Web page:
Scripps' Fourth-Annual Chest-Casting Event Transforms Body Image Into Positivity

Sabrina Gunter SC ’18 and Charlotte Hughes PZ’18 paint their casts. (Audrey Connell • The Student Life)

If you walked into Room 109 at the Scripps College Tiernan Field House on Friday, Nov. 3, you would have found yourself surrounded by more than ten topless Scripps students, all of whom were adhering plaster to their chests in participation of the fourth annual chest-casting event.   

“It’s a pretty shocking space to walk into,” Kate Finster SC ’21 said.

Chest-casting, originally dubbed “breast-casting,” has become a token Scripps-only experience since Tiernan Field House Peer Health Educators first held the event in 2014.

With 150 students registering per year, the event encourages participants to confront any existing body insecurities in order to memorialize their chests in a paper-mache cast.

“You have to get over the shock in order to physically participate in the event,” Finster said. “You can’t cover yourself or hide that you’re topless.”

Breast-casting originated in the early 2000s, according to the Keep A Breast Foundation. Since then, several colleges, including the University of North Carolina Chapel Hill and Kent State University Stark, have adopted the event.

While traditionally held in October in order to raise awareness for breast cancer, the focus at Scripps is more on body positivity. In 2015, the event was re-named “chest-casting” to be more inclusive, Peer Health Educator Helen Thomason SC ’18 told TSL.

Thomason, whose role as a Peer Health Educator is to provide counseling resources for mental, physical, and emotional health, has been involved in chest-casting since the event’s founding.

“There’s this sort of progression that happens,” Thomason said. “You walk in, and you’re not really sure how this works, what’s going on. Then once you see that other people in the room are doing it, and everyone’s okay with it, and everyone’s open and accepting, then it gets easier and easier and really fun.”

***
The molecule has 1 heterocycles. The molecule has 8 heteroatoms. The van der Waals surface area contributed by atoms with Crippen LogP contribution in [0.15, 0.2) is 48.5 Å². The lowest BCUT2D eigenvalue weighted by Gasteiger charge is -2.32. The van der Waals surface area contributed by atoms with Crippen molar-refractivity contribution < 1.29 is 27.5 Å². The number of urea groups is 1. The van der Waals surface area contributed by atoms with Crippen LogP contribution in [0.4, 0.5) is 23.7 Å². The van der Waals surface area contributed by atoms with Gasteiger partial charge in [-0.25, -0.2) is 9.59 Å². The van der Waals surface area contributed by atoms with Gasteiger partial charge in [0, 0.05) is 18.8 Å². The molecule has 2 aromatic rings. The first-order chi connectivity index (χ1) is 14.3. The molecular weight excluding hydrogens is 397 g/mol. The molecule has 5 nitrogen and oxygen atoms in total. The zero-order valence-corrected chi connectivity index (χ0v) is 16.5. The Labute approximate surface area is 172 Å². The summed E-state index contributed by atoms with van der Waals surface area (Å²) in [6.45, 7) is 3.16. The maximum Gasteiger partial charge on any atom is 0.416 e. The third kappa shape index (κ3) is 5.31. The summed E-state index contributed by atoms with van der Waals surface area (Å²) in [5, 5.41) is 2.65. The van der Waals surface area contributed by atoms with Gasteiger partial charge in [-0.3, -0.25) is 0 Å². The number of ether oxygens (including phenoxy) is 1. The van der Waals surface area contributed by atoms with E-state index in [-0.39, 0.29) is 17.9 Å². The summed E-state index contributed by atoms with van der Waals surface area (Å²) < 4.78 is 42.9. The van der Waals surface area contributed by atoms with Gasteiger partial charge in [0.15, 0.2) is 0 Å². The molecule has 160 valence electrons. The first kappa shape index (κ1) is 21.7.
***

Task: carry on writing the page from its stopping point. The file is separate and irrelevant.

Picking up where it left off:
The casting process starts with a Vaseline application to the chest. Then, students assist each other in applying water-dipped strips of plaster. Each cast usually takes about 6-10 pieces of plaster, Thomason said. Peer Health Educators make themselves available to participants who need support during the process.

Peer Health Educator Mattie Bono SC ’19 herself has never created a chest-cast, but she said that the experience has been extremely impactful for her.

“Just watching everyone be half-naked in this room together was a life-changing experience for me,” Bono said. “It was a liberating moment in which I realized I could take control [of] how I feel about my body.”

Bono said that society has hypersexualized the chest, and that participating in a chest-casting reinstates control not only over one’s own perception of their body, but in relation to the way others view one’s body.

“I can’t ever change the fact that I am going to be hypersexualized, especially with the male gaze,” Bono said. “But [chest-casting] has helped me realize that there will be opportunities, spaces, and times in my life where that won’t be the case. There’s so much liberty in that realization.”

After the physical casting, students were invited to decorate their chest-casts with paint, markers, and glitter. Annabel Walsh SC ’21 decorated her cast with watermelons.

“Painting designs on my cast was such a fun experience,” Annabel Walsh SC ’21 said. “But, it also helped me further celebrate my body in a way that women don’t typically have the chance to do.”

In addition to chest-casting being a community effort to desexualize and celebrate a traditionally hypersexualized part of the female body and other marginalized bodies, Bono said that the event is an experiment in challenging oneself.

“It’s really obvious when someone comes in and is feeling very uncomfortable,” Bono said. “They’re covering themselves with their arms and hands, and you physically can’t do that to participate in the casting.”

Bono noted that societal expectations can often deter marginalized bodies from feeling comfortable. The casting pushes participants to forgo their insecurities in order to fully engage, an experience that Bono finds exciting due to its rarity.  

“So infrequently do I see marginalized voices and marginalized bodies getting to carve out a space in the room where they feel comfortable,” Bono said.

Finster echoed Bono’s observation, saying that throughout the 10 to 15 minute process, she found her confidence and mood completely transformed.

“I left feeling very happy and excited,” Finster said. “It is really valuable to be in a room where there are girls around you who you don’t know topless. Being able to see different shapes and sizes and how they’re all accepted is a freeing experience.”

Looking ahead, Bono is interested in seeing the event expand, both in size and frequency. She hopes that one day, all Scripps students will be able to identify chest-casting as a positive and formative experience in their educational careers. ​